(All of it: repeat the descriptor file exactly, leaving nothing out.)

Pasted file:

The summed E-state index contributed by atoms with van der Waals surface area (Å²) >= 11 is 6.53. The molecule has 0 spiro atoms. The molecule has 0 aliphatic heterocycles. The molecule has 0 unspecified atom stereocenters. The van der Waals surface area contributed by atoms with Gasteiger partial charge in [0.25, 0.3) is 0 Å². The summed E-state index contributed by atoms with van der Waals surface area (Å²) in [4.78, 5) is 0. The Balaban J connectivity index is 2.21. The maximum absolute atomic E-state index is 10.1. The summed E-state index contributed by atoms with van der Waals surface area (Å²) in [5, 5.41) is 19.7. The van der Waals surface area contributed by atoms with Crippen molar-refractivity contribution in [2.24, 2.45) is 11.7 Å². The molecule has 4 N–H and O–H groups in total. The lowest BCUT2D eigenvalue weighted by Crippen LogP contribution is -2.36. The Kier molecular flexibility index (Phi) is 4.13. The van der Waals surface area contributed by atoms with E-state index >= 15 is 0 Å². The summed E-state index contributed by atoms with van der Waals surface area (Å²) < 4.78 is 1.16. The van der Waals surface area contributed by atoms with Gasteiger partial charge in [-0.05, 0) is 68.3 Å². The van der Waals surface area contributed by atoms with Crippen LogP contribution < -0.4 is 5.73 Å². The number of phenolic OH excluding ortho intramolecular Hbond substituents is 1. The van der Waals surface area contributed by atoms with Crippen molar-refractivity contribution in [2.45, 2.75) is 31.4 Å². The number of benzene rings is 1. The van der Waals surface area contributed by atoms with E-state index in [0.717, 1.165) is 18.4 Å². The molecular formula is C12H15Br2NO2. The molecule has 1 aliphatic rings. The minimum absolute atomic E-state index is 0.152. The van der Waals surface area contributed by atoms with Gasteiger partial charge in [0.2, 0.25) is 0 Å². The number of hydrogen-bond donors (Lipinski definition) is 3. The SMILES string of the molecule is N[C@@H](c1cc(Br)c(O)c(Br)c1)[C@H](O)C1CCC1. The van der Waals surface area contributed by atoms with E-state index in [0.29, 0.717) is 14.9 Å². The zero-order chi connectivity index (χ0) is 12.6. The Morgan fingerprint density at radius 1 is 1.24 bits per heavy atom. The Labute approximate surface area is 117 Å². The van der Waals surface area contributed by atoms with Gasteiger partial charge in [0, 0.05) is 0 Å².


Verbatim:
The summed E-state index contributed by atoms with van der Waals surface area (Å²) >= 11 is 6.53. The molecule has 0 spiro atoms. The molecule has 0 aliphatic heterocycles. The molecule has 0 unspecified atom stereocenters. The van der Waals surface area contributed by atoms with Gasteiger partial charge in [0.25, 0.3) is 0 Å². The summed E-state index contributed by atoms with van der Waals surface area (Å²) in [4.78, 5) is 0. The Balaban J connectivity index is 2.21. The maximum absolute atomic E-state index is 10.1. The summed E-state index contributed by atoms with van der Waals surface area (Å²) in [5, 5.41) is 19.7. The van der Waals surface area contributed by atoms with Crippen molar-refractivity contribution in [2.24, 2.45) is 11.7 Å². The molecule has 4 N–H and O–H groups in total. The lowest BCUT2D eigenvalue weighted by Crippen LogP contribution is -2.36. The Kier molecular flexibility index (Phi) is 4.13. The van der Waals surface area contributed by atoms with E-state index >= 15 is 0 Å². The summed E-state index contributed by atoms with van der Waals surface area (Å²) < 4.78 is 1.16. The van der Waals surface area contributed by atoms with Gasteiger partial charge in [-0.05, 0) is 68.3 Å². The van der Waals surface area contributed by atoms with Crippen LogP contribution < -0.4 is 5.73 Å². The number of phenolic OH excluding ortho intramolecular Hbond substituents is 1. The van der Waals surface area contributed by atoms with Crippen molar-refractivity contribution in [2.45, 2.75) is 31.4 Å². The number of benzene rings is 1. The van der Waals surface area contributed by atoms with E-state index in [0.717, 1.165) is 18.4 Å². The molecular formula is C12H15Br2NO2. The molecule has 1 aliphatic rings. The minimum absolute atomic E-state index is 0.152. The van der Waals surface area contributed by atoms with Gasteiger partial charge in [0.2, 0.25) is 0 Å². The number of hydrogen-bond donors (Lipinski definition) is 3. The SMILES string of the molecule is N[C@@H](c1cc(Br)c(O)c(Br)c1)[C@H](O)C1CCC1. The van der Waals surface area contributed by atoms with E-state index in [0.29, 0.717) is 14.9 Å². The zero-order chi connectivity index (χ0) is 12.6. The Morgan fingerprint density at radius 1 is 1.24 bits per heavy atom. The Labute approximate surface area is 117 Å². The van der Waals surface area contributed by atoms with Gasteiger partial charge in [0, 0.05) is 0 Å².